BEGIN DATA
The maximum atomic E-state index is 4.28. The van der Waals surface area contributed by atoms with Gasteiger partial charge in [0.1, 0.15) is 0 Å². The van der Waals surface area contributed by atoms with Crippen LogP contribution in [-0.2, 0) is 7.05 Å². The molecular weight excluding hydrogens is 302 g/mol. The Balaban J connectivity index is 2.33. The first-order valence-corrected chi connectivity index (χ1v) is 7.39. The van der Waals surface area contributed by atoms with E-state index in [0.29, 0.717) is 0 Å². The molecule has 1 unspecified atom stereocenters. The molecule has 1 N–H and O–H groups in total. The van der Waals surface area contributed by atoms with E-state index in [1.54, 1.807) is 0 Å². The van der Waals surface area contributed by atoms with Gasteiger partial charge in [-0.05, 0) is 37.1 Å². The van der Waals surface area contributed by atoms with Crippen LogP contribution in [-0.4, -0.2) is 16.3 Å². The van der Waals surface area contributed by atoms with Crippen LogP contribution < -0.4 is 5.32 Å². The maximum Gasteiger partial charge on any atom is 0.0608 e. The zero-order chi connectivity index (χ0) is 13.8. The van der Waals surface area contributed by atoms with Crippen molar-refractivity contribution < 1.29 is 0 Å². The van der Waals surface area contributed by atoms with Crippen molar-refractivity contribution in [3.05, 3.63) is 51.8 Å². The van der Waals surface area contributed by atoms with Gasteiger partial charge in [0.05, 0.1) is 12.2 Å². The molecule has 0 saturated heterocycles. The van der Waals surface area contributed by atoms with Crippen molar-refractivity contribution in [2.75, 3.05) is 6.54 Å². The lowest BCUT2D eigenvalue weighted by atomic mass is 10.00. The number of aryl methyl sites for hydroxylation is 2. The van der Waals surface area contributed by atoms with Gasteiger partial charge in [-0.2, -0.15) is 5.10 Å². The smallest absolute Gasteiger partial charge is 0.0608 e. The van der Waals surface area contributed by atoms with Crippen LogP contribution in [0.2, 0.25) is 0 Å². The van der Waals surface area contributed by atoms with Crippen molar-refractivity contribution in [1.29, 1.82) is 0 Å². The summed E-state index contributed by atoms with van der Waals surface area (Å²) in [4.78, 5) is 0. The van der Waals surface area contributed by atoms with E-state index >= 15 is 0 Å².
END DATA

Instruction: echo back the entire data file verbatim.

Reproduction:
The maximum atomic E-state index is 4.28. The van der Waals surface area contributed by atoms with Gasteiger partial charge in [0.1, 0.15) is 0 Å². The van der Waals surface area contributed by atoms with Crippen LogP contribution in [-0.2, 0) is 7.05 Å². The molecular weight excluding hydrogens is 302 g/mol. The Balaban J connectivity index is 2.33. The first-order valence-corrected chi connectivity index (χ1v) is 7.39. The van der Waals surface area contributed by atoms with E-state index in [0.29, 0.717) is 0 Å². The molecule has 1 unspecified atom stereocenters. The molecule has 1 N–H and O–H groups in total. The van der Waals surface area contributed by atoms with E-state index in [1.54, 1.807) is 0 Å². The van der Waals surface area contributed by atoms with Gasteiger partial charge in [-0.05, 0) is 37.1 Å². The van der Waals surface area contributed by atoms with Crippen LogP contribution in [-0.4, -0.2) is 16.3 Å². The van der Waals surface area contributed by atoms with Crippen LogP contribution < -0.4 is 5.32 Å². The maximum Gasteiger partial charge on any atom is 0.0608 e. The zero-order chi connectivity index (χ0) is 13.8. The van der Waals surface area contributed by atoms with Crippen molar-refractivity contribution < 1.29 is 0 Å². The van der Waals surface area contributed by atoms with Crippen molar-refractivity contribution in [3.05, 3.63) is 51.8 Å². The van der Waals surface area contributed by atoms with Gasteiger partial charge in [0.05, 0.1) is 12.2 Å². The molecule has 0 saturated heterocycles. The van der Waals surface area contributed by atoms with Crippen molar-refractivity contribution in [2.75, 3.05) is 6.54 Å². The lowest BCUT2D eigenvalue weighted by atomic mass is 10.00. The number of aryl methyl sites for hydroxylation is 2. The van der Waals surface area contributed by atoms with Gasteiger partial charge in [-0.2, -0.15) is 5.10 Å². The smallest absolute Gasteiger partial charge is 0.0608 e. The van der Waals surface area contributed by atoms with Crippen LogP contribution in [0.2, 0.25) is 0 Å². The van der Waals surface area contributed by atoms with Crippen molar-refractivity contribution in [1.29, 1.82) is 0 Å². The summed E-state index contributed by atoms with van der Waals surface area (Å²) in [4.78, 5) is 0. The van der Waals surface area contributed by atoms with E-state index >= 15 is 0 Å².